Roving Artist promo video (03:17)

FOR NEARLY THIRTY YEARS Charles Burns, aka the Roving Artist, has been cutting silhouettes at weddings, corporate events and charity dos. Famous for the speed and accuracy of his scissor-cut portraits – as well as the enthusiasm with which he approaches them – his trademark surgical scissors are never far from his hand.

An ancient art brought back to life

Silhouette portraits first became popular during the Georgian and Regency periods (think Jane Jane Austen).

Today, anybody in the world can have their silhouettes cut by Charles, either via his virtual Zoom studio or by booking him to attend a meaningful event. Whether cut online or in person, you’ll be amazed by the speed and accuracy of his portraits, as well as the wit and charm with which they are made.

Charles has taken a musty, long-forgotten art and reinvented it as an engaging entertainment for the twenty-first century. His equipment – a pair of scissors and a pocketful of paper – hasn’t changed since Jane Austen’s time. His skill and presentation, on the other hand, is unmistakably fresh and modern. Watching Charles cut a silhouette is an object lesson in hand-eye coordination.

How did you discover you could do that?

How did you discover you could do that?

Charles’ Story

Beginning his career as a street portrait artist in London’s Covent Garden, Charles has since gone on to cut portraits of the Queen (three times now), President’s Clinton and Mandela and many other extraordinary people.

He achieved this primarily by focussing on the art of the silhouettist with unrelenting and laser-like determination. At the age of 40 he was diagnosed with Asperger Syndrome, an event which he describes as “strangely empowering”.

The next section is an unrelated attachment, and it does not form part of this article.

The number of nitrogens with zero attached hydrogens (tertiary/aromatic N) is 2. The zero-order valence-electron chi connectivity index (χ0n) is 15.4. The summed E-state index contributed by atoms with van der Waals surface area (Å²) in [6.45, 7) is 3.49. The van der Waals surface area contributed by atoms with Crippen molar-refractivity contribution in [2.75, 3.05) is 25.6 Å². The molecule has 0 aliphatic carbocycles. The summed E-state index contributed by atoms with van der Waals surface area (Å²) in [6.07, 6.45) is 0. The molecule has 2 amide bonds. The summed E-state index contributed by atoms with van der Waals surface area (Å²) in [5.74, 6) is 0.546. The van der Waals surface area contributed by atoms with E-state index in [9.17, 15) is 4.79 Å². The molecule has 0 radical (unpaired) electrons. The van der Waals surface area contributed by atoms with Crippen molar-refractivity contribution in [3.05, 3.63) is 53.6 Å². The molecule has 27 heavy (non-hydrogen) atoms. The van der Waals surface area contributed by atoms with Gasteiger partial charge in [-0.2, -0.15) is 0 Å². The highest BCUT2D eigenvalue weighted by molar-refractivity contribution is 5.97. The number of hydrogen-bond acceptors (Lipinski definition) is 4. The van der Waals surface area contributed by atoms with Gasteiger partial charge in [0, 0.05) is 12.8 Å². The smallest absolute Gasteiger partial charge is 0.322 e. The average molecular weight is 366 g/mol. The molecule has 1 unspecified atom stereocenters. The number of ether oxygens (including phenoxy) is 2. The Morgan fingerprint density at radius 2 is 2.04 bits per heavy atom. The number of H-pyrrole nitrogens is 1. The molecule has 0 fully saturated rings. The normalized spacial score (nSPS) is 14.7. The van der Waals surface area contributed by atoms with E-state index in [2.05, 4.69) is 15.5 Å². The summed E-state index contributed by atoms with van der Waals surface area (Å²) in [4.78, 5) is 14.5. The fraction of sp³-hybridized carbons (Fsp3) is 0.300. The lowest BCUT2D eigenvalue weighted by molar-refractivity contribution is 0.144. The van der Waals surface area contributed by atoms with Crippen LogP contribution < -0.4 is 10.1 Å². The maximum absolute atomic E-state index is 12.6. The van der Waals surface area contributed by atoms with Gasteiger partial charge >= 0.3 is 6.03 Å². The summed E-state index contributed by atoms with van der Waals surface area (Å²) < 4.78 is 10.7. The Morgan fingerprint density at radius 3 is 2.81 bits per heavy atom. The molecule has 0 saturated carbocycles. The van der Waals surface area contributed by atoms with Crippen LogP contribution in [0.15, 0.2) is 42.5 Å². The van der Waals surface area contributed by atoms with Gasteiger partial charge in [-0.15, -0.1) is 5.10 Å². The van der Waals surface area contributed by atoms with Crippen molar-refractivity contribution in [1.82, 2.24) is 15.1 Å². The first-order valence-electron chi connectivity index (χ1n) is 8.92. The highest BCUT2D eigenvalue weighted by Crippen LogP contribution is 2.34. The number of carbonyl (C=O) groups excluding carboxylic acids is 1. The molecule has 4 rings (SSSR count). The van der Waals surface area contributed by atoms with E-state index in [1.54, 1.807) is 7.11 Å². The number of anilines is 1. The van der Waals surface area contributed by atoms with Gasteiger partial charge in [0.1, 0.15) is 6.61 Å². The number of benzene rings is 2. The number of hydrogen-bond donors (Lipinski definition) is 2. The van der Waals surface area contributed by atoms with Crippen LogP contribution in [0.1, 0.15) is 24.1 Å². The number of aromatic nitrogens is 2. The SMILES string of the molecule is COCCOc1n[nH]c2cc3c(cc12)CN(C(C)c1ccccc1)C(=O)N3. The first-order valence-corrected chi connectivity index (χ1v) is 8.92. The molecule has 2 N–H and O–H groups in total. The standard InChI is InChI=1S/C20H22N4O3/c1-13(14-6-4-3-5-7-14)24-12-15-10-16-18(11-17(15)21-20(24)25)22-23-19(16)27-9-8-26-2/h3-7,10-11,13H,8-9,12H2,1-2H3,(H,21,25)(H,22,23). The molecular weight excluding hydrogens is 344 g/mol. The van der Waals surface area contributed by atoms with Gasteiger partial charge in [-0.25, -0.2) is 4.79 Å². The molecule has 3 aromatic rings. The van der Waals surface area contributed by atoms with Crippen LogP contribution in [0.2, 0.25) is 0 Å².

In this series of articles he tells the story in his own words.

Edo period Kawagoe building

Typhoons and Silhouettes

MyJapanese mother in law was 96 years old when she passed away in the summer. She was fond of telling everybody that she was born in the same year as…

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Silhouette held over a blurred i image of the subject.

Should a silhouette really look like this?

When people ask, I tell them I accept any challenge. As an artistic philosophy I’d recommend it to anybody. I’ve frequently experienced unexpected but welcome benefits from testing my scissor…

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Comparing old and new silhouettes

Can a shadow survive a fire?

IF YOU’VE EVER SEEN my film, or heard me speak, you will know the story of how I taught myself to cut silhouettes by studying the duplicate albums of Hubert…

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Silhouette flag

Flying the flag at the Garrick Club

I WAS SURPRISED, on arriving at a recent 60th birthday party at The Garrick Club, to see a flag flying outside with a silhouette. I immediately realised it was one…

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Charles’ self portrait caricature as Roving Artist

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